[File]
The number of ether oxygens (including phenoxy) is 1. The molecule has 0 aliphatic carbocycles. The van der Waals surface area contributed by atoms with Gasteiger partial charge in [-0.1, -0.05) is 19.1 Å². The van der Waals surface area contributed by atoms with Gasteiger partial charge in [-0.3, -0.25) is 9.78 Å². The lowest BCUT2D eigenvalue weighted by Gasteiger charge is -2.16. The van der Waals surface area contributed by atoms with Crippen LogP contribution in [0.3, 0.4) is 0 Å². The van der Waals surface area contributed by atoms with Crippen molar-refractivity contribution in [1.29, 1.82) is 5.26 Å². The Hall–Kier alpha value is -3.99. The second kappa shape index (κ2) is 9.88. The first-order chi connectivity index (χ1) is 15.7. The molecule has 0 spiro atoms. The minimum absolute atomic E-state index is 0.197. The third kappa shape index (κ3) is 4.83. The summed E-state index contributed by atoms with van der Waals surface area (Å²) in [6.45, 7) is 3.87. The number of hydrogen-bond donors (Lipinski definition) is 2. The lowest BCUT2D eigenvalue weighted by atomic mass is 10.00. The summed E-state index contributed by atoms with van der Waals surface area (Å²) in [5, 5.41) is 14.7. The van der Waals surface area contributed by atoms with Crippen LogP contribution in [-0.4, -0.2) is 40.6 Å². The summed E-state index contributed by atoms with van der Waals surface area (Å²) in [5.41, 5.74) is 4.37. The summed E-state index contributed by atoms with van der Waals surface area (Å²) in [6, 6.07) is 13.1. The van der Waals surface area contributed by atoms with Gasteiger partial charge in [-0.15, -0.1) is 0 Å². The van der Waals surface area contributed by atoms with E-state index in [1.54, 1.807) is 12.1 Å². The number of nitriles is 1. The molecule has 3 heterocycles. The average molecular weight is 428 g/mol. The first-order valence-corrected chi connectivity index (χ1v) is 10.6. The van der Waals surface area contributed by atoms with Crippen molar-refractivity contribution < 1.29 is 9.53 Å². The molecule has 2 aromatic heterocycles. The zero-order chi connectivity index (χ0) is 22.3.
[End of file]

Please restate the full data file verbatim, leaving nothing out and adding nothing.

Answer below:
The number of ether oxygens (including phenoxy) is 1. The molecule has 0 aliphatic carbocycles. The van der Waals surface area contributed by atoms with Gasteiger partial charge in [-0.1, -0.05) is 19.1 Å². The van der Waals surface area contributed by atoms with Gasteiger partial charge in [-0.3, -0.25) is 9.78 Å². The lowest BCUT2D eigenvalue weighted by Gasteiger charge is -2.16. The van der Waals surface area contributed by atoms with Crippen LogP contribution in [0.3, 0.4) is 0 Å². The van der Waals surface area contributed by atoms with Crippen molar-refractivity contribution in [1.29, 1.82) is 5.26 Å². The Hall–Kier alpha value is -3.99. The second kappa shape index (κ2) is 9.88. The first-order chi connectivity index (χ1) is 15.7. The molecule has 0 spiro atoms. The minimum absolute atomic E-state index is 0.197. The third kappa shape index (κ3) is 4.83. The summed E-state index contributed by atoms with van der Waals surface area (Å²) in [6.45, 7) is 3.87. The number of hydrogen-bond donors (Lipinski definition) is 2. The lowest BCUT2D eigenvalue weighted by atomic mass is 10.00. The summed E-state index contributed by atoms with van der Waals surface area (Å²) in [5, 5.41) is 14.7. The van der Waals surface area contributed by atoms with Crippen LogP contribution in [-0.4, -0.2) is 40.6 Å². The summed E-state index contributed by atoms with van der Waals surface area (Å²) in [5.41, 5.74) is 4.37. The summed E-state index contributed by atoms with van der Waals surface area (Å²) in [6, 6.07) is 13.1. The van der Waals surface area contributed by atoms with Gasteiger partial charge in [-0.15, -0.1) is 0 Å². The van der Waals surface area contributed by atoms with E-state index in [1.54, 1.807) is 12.1 Å². The number of nitriles is 1. The molecule has 3 heterocycles. The average molecular weight is 428 g/mol. The first-order valence-corrected chi connectivity index (χ1v) is 10.6. The van der Waals surface area contributed by atoms with Crippen molar-refractivity contribution < 1.29 is 9.53 Å². The molecule has 2 aromatic heterocycles. The zero-order chi connectivity index (χ0) is 22.3.